It all started with a funeral in the early 1970s.

“I was about to leave the family’s home when I noticed a man standing in the corner. He was off by himself so I went over and chatted with him, and learned he was the father of the deceased,” said Ken Wildrick (M.Div., 1958; Th.M., 1962). That conversation led to the father coming to the Community Congregational Church in Short Hills, New Jersey, where Wildrick was the pastor. Then a golf game. Then a deep and treasured friendship.


Ken Wildrick
Photo: Kim Schmidt

It turns out the father was “E,” the preferred name of Elwin Smith, owner of Smith Tractor & Equipment Company in Union, New Jersey, and the generous benefactor who established a scholarship fund for Princeton Seminary students. The Elwin H. Smith Scholarship Endowment Fund is now worth $2.63 million and is credited with helping 104 students since it was established in 1998.

This year, nine students are receiving some financial aid through this fund.

In the 1970s, Wildrick’s congregation of more than two thousand included many leaders in major corporations. “But E was different. He was a self-made man. He was down to earth,” said Wildrick.

As their relationship grew and Smith joined the church, he talked about his desire to make a gift from his estate to help future students. According to Wildrick—Smith died in 1980—Smith wanted to give money to a seminary to support future ministers. He felt that was more important than giving to just one church.

To help Smith explore options in supporting a minister’s education, Wildrick introduced him to people at Princeton Seminary, including James McCord, the Seminary’s president from 1959 to 1983, and Donald Macleod, the Seminary’s Francis Landey Patton Professor of Preaching and Worship Emeritus.

“Ken made a wonderful introduction,” said Jack McAnlis, the Seminary’s director of planned giving. “He was an ambassador and helped us extend our circle of friends by making a connection between the Seminary and someone who didn’t experience our scholarship first hand. Anytime our alumni/ae make these introductions, we gain a real gift of friendship.”

In this case, the gift turned out to be “very significant,” according to McAnlis. The bequest came in two stages from trusts that were set up to support Smith’s wife and daughter until each of them died.

By establishing the trust before he died, Smith became part of the Legacy Society, donors who have committed future gifts to the Seminary. Today, the society has approximately four hundred members. Membership includes alumni/ae and friends like Smith who are introduced to Princeton through those who care about the Seminary.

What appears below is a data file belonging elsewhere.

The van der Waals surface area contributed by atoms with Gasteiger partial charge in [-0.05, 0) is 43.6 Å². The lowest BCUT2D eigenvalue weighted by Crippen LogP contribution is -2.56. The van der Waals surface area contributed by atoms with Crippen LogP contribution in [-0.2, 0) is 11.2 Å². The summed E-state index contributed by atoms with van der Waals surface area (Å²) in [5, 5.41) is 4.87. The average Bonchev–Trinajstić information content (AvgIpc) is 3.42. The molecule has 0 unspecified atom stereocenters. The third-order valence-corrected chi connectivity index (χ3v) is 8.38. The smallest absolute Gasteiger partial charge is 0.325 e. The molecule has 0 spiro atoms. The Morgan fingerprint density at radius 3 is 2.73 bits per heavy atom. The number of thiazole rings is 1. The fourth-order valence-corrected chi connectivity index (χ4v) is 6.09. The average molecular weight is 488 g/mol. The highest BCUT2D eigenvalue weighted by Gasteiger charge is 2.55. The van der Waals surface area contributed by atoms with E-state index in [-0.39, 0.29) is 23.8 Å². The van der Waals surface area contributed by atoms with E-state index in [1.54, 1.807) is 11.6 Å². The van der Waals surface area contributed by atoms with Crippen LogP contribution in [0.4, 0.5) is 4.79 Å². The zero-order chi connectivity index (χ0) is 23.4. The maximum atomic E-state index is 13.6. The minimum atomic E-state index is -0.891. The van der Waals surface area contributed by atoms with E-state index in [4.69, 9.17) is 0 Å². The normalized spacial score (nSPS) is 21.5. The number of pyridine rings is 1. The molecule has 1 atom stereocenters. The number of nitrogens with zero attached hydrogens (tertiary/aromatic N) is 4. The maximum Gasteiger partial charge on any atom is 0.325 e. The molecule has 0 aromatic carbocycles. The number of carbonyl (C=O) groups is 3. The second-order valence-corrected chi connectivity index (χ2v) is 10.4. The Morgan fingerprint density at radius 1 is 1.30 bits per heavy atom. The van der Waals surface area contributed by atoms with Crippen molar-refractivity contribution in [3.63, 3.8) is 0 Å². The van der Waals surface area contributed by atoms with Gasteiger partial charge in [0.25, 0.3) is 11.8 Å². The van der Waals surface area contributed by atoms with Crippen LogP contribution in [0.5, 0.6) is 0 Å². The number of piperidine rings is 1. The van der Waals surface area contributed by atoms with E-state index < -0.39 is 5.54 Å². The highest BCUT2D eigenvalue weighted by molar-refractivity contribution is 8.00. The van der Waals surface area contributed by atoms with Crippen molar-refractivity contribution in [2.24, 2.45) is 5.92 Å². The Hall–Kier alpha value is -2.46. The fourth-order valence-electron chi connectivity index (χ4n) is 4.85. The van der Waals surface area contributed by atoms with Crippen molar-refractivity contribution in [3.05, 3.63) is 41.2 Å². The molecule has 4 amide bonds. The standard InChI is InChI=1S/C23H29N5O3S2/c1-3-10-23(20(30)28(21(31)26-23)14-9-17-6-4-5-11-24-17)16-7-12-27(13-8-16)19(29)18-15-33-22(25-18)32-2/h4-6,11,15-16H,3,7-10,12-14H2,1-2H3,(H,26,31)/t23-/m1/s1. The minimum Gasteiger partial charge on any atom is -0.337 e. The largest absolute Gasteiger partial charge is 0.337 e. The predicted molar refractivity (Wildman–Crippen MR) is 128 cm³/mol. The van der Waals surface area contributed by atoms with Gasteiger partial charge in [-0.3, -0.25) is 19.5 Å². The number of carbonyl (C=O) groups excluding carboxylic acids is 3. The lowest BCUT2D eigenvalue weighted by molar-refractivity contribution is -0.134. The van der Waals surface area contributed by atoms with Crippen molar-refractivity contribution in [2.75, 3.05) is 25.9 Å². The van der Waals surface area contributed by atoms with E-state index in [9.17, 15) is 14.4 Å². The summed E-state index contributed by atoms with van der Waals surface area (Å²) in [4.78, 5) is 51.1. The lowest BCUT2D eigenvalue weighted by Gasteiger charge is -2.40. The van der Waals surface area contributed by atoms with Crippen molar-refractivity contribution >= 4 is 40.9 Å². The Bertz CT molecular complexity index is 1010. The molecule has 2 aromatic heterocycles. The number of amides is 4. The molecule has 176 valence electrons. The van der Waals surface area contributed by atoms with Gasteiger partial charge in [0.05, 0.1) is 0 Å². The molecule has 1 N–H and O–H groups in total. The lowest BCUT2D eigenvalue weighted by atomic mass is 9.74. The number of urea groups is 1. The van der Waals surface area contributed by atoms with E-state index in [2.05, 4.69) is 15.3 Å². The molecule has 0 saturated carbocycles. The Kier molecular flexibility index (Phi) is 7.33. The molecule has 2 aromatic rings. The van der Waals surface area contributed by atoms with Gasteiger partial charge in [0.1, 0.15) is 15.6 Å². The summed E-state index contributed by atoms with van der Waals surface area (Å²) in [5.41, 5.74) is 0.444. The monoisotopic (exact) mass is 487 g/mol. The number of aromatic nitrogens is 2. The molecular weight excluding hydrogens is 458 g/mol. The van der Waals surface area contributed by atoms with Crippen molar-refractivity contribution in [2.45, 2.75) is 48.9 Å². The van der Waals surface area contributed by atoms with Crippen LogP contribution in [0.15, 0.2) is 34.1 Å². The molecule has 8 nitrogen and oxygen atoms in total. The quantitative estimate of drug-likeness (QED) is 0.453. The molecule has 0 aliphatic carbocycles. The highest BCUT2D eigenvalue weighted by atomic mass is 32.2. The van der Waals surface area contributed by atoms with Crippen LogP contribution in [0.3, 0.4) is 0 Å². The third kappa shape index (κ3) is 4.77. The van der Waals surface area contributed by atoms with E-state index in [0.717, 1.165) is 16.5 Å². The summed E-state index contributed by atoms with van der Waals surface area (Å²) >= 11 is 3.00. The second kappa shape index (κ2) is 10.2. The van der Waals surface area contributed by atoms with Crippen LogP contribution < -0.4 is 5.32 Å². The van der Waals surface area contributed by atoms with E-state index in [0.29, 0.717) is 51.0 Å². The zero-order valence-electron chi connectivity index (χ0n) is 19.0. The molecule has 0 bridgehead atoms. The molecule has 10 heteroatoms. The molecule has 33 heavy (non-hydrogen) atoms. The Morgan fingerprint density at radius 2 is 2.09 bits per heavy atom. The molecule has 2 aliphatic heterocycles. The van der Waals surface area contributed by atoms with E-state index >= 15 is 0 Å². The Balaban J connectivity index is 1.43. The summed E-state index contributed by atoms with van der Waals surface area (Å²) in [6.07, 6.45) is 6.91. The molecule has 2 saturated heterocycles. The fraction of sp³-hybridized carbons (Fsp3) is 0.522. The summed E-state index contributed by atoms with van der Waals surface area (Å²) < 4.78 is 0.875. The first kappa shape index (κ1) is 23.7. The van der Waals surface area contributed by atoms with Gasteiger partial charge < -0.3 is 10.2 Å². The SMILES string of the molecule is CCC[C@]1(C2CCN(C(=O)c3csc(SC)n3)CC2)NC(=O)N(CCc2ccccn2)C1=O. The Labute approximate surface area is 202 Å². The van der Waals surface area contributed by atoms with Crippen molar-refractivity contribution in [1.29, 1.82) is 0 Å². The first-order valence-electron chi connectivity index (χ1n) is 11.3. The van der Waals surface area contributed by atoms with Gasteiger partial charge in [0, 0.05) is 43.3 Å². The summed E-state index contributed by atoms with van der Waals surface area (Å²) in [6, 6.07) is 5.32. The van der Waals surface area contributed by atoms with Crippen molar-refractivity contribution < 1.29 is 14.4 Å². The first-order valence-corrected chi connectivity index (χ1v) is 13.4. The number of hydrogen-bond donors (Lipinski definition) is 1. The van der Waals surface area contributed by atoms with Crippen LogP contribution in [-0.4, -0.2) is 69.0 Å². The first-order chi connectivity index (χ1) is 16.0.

“Telling us about planned gifts is very important because it gives the Seminary professionals an opportunity to talk with donors to make sure we understand their intentions and to convey how their gifts will have an impact on educating women and men for church leadership,” said McAnlis. Often, the Legacy Society bequests are significant. “During the past ten years, the average estate gift was about $100,000.”

When those gifts support scholarships far into the future, it gives the Seminary opportunities to thank the donor, and to remind pastors how important introductions are. Students who benefitted from Smith’s legacy include M.Div. seniors Timothy Palmer and Anthony Livolsi, and Ph.D. candidates Amy Peeler, Mary Katherine Schmitt, and Kristin Helms.

“None of these students will meet E. But they all truly benefitted from the care Ken exhibited when he introduced E to Princeton Seminary,” said McAnlis.
Such introductions are not unique for Wildrick. He also introduced his entire congregation to the Seminary in 1985. At that time, the Benevolence Committee of the church wanted to honor Wildrick. The result was a gift leading to The Kenyon J. Wildrick Award for Excellence in Homiletics, an annual prize given to a graduating senior.

Wildrick also gave himself. He helped establish The Donald Macleod Preaching Lectureship at Princeton Seminary.

For information about supporting scholarships, the Legacy Society, or ways to introduce others to the Seminary, contact Rosemary Mitchell, vice president for Seminary relations.